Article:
A dictionary of Buin, a language of Bougainville (review)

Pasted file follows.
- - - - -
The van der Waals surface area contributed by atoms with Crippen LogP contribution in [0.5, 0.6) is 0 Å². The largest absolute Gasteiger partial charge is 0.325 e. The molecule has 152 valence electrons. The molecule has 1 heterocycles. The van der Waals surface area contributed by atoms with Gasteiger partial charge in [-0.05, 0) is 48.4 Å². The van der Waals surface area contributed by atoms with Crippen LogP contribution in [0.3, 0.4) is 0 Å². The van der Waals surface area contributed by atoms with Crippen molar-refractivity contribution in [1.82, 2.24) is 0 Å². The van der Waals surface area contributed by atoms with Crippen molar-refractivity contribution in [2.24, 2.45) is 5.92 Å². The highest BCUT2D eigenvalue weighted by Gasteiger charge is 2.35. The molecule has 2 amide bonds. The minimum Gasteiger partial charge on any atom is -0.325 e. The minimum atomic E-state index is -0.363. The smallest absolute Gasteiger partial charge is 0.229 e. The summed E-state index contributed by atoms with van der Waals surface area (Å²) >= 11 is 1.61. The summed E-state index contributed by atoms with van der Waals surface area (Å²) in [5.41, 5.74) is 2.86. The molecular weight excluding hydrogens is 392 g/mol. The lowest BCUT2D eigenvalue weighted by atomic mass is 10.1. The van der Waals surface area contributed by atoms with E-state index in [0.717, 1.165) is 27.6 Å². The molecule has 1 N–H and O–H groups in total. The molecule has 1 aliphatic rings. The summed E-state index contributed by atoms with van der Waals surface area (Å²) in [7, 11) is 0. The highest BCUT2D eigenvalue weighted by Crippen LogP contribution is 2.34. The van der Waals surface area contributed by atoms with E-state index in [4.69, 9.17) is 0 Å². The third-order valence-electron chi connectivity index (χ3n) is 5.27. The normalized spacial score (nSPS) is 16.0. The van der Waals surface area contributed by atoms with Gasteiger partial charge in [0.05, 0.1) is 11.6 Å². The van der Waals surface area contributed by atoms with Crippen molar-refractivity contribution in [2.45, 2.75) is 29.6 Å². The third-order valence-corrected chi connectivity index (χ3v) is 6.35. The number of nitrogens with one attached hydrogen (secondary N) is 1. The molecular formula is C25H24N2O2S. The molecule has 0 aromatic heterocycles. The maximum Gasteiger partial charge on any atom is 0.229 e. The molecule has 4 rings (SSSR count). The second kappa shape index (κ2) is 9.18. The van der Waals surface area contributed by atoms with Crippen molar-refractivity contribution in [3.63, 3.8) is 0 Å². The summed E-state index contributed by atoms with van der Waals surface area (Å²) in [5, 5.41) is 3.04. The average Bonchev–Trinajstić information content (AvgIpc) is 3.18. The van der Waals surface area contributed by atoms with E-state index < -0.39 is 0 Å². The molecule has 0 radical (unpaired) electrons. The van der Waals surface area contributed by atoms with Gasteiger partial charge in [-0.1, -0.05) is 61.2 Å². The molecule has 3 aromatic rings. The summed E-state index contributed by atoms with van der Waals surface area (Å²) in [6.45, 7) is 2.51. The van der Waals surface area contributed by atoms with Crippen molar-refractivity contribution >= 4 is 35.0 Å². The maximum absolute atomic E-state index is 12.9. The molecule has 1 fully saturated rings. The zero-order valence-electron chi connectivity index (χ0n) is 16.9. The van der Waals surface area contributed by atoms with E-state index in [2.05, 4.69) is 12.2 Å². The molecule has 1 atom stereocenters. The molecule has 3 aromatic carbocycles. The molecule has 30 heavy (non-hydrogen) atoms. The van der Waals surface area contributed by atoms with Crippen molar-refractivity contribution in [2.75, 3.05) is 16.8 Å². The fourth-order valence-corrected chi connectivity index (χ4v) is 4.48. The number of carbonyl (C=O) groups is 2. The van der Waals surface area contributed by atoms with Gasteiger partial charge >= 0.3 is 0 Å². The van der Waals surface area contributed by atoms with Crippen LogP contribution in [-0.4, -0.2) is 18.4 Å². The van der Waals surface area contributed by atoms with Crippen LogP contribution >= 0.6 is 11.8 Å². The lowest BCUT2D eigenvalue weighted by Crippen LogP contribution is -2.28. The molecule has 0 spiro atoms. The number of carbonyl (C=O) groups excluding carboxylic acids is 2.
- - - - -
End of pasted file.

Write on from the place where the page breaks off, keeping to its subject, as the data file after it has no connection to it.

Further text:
The Buin dictionary is a long-awaited achievement. It contains a forward by Paci2c Linguistics editor Malcolm Ross giving some background (vi–vii); a preface by editor Masayuki Onishi giving more details of how he brought the book to print (viii–ix); a list of abbreviations and conventions (x–xii); a terse grammatical sketch by Don Laycock [L] (xiii–xxvii); the main entries by L (1–256), among them 20 pages of illustrations (on average two pages preceding each initial letter) by L’s wife Tania highlighting cultural and natural objects; and an English–Buin 2nder list (257–326), supplemented by a section on Buin semantic 2elds: fauna, 3ora, kin terms, place names, and personal names (327–55).1 L presents well-written de2nitions for thousands of Buin words and enough grammar fragments to parse the interesting example phrases and sentences that expand most de2nitions. This review is con2ned to providing more context and to quibbling about some of the choices made in the presentation of L’s work. The quibbles may highlight choices many of us documenting languages face. The context will show that L’s effort succeeds both as an independent witness to the genius of this language and as an important tool in piecing together the development of the South Buin family and in evaluating the East Papuan phylum. As editor, Onishi wisely kept the volume as primarily L’s work, only revising when he found evidence within the manuscript, thus avoiding hard-to-contain revisions from his own experience. Onishi missed few clues, but he grossly overlooked L’s previous publications on Buin. In particular, hundreds of mysterious poetic transforms of names are included without even being identi2ed as such. Laycock (1969) detailed the processes. The Buin dictionary project actually started in 1908. The German anthropologist Richard Thurnwald worked among the Buin just about the time missionaries and German administrators were getting established in Bougainville. L encountered the Buin language in 1963, when he called on Frau Thurnwald in Berlin (Melk-Koch 1992). With a PhD from ANU, L had recently established himself as a scholar of Sepik languages. He sought and obtained linguistic materials collected in the Sepik by the generous Frau’s late husband. As a bonus, he wound up with a manuscript dictionary and grammar for Buin, the intended volume 2 of Thurnwald 1912, based on visits to Buin in 1908–9 and 1933–34 (Laycock 1969:2). (That material is now available on micro2lm as Thurnwald 2004.) L was soon hooked. He spent from November 1966 into May 1967 in Paariro Village revising and extending these materials. For the rest of his life, L would tell any reasonably good listener fascinating details of the Buin lan-